Computational Analysis of Difficult-to-predict Genes and Detection of Lineage-specific Genes in Honey Bee (Apis mellifera)
Bennett, Anna Kathleen
Elsik, Christine G.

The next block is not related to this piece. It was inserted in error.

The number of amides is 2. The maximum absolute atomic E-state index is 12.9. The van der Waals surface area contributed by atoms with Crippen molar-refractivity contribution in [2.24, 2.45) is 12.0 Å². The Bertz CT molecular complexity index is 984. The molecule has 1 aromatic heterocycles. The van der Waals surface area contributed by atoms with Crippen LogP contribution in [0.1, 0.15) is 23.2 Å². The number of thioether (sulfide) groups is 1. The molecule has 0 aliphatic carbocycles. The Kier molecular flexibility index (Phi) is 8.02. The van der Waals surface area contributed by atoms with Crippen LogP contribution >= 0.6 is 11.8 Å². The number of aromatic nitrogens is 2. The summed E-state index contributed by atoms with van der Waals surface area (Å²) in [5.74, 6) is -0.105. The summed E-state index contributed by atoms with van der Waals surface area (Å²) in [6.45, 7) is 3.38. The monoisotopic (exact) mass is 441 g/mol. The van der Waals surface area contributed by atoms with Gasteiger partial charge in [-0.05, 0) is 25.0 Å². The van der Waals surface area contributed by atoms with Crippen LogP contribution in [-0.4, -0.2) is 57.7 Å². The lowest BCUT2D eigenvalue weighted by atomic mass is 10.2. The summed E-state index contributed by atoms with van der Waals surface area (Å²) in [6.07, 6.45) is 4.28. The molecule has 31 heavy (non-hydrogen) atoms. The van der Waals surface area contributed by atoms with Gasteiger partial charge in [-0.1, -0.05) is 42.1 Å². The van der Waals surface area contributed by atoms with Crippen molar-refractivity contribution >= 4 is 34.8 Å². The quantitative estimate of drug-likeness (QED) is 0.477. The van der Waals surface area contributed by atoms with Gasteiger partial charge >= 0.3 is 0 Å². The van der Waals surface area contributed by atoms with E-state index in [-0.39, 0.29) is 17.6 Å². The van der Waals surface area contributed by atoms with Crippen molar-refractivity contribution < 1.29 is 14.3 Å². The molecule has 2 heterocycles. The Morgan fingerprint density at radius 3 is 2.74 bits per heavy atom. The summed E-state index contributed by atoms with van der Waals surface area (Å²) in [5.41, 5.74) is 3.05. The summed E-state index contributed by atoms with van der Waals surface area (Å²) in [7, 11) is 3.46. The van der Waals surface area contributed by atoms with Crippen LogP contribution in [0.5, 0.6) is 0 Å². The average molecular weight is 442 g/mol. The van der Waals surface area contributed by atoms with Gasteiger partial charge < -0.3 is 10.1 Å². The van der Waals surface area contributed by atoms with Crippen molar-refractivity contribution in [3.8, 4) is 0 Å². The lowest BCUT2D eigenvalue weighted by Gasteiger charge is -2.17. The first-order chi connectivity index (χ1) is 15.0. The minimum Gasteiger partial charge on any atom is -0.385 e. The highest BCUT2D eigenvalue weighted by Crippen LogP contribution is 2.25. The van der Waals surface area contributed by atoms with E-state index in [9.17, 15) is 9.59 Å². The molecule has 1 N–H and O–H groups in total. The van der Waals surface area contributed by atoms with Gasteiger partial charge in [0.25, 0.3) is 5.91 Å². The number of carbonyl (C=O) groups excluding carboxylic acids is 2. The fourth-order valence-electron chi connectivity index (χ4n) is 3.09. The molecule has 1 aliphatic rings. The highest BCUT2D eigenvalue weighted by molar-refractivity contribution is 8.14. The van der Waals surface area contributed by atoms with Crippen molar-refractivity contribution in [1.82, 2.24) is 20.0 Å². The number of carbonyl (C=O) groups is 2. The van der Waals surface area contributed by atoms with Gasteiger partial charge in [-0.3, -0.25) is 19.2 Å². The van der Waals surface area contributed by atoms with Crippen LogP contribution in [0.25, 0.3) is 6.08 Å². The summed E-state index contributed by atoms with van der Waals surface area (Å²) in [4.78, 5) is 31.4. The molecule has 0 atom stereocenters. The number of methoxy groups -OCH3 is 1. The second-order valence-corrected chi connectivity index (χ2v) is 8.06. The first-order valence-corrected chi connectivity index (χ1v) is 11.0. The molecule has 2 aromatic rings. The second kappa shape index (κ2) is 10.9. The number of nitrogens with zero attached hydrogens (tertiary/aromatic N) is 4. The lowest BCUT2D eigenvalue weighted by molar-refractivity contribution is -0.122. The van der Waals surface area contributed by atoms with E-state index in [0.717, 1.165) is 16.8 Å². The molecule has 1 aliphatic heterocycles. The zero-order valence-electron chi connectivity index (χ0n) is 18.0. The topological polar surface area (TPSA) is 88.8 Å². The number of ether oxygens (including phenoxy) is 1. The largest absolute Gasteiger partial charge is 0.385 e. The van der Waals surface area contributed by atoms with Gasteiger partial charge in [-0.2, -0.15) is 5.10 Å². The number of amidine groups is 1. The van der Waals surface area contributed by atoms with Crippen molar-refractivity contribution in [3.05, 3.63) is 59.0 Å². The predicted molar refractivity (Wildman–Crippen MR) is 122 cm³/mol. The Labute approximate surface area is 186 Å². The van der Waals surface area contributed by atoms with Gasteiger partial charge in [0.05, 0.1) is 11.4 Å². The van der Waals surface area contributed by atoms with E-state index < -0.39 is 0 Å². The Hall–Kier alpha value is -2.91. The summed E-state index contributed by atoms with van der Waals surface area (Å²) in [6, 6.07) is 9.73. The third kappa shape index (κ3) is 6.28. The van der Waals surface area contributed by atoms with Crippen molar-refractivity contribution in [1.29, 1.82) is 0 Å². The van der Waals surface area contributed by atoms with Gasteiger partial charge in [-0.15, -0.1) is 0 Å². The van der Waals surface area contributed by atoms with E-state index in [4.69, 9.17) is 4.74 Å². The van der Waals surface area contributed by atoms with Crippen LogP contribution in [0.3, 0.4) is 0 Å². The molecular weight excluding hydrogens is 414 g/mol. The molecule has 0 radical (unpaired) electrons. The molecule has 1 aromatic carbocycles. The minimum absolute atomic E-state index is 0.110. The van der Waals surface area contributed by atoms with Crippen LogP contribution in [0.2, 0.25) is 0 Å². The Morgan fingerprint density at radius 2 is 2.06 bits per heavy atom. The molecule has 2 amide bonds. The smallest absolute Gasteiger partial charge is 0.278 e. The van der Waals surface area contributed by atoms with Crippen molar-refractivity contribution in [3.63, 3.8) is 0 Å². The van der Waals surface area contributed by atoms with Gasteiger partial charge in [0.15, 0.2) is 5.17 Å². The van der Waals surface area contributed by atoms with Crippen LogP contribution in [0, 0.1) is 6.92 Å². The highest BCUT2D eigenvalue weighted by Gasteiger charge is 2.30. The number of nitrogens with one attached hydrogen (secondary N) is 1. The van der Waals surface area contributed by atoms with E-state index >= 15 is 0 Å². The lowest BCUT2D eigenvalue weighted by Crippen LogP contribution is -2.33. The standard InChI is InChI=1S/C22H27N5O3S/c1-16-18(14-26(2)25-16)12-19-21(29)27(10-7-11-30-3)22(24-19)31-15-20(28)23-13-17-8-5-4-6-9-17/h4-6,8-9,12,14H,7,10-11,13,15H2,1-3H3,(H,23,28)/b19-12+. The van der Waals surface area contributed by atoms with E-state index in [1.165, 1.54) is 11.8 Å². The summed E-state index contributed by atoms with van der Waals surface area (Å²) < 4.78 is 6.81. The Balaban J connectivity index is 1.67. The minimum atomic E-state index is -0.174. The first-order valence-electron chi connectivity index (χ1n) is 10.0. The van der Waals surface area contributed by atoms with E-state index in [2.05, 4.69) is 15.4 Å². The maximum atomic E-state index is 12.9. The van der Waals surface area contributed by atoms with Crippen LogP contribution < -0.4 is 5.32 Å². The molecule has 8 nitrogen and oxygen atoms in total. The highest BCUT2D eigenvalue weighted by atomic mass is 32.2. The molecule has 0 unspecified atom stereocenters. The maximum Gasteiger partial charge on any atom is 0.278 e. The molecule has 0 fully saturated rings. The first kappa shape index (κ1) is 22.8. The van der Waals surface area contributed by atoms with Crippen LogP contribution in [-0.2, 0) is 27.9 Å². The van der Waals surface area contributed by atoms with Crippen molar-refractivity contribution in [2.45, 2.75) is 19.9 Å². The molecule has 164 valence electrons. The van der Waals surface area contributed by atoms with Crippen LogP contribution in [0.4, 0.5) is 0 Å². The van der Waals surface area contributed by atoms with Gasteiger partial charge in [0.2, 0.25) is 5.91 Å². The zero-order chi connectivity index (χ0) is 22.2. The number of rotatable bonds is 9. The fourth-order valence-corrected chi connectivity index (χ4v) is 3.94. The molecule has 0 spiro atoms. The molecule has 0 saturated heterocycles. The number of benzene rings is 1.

Honey bees are key agricultural pollinators and a research model for social behavior and the evolution of eusociality. Generation of reliable gene predictions is critical to the success of laboratory experiments and comparative analyses for sequenced genomes. The honey bee genome, published in 2006 by the Honey Bee Genome Sequencing Consortium, had fewer predicted genes than expected, partially due to a lack of transcriptome data and protein homologs from closely related species. As part of ongoing Consortium efforts, genomes of two closely related taxa were sequenced, dwarf honey bee (Apis florea) and buff-tailed bumble bee (Bombus terrestris), the draft A. mellifera genome was improved with additional sequence, and multiple A. mellifera tissue transcriptomes were sequenced. The Consortium predicted genes using seven methods and used these data to produce an improved official gene set (OGSv3.2) with ~5000 more protein-coding genes than the first set (OGSv1.0).We present our approach to detect previously unknown genes in A. mellifera. We found new genes through both improvements in genome assembly completeness, and changes to prediction pipelines and additional transcript and homology evidence. The later set of new genes were shorter, less likely to overlap evidence alignments, and had a different surrounding genome GC content than previously predicted genes, which made them challenging to predict. Based on these findings, new genome projects will benefit from more effective gene prediction strategies.We focused on the N-SCAN method specifically, to determine if it predicted more genes than were in OGSv1.0. N-SCAN leveraged the sequence conservation between A. mellifera and the two additional bee genomes to predict genes not found by other prediction pipelines. Therefore, N-SCAN proved useful and is a worthwhile tool to include in gene prediction efforts where closely related sequenced species are available.We identified 4,277 genes specific to A. mellifera or to lineages within the insect order Hymenoptera. We detected lineage-specific genes using homology to other species' genomes and proteins, and propose mechanisms for their emergence. We identified genes with tentative roles in brood care, immunity, defense and other processes important to hive health, and thus associated with the evolution of eusociality in Apis.
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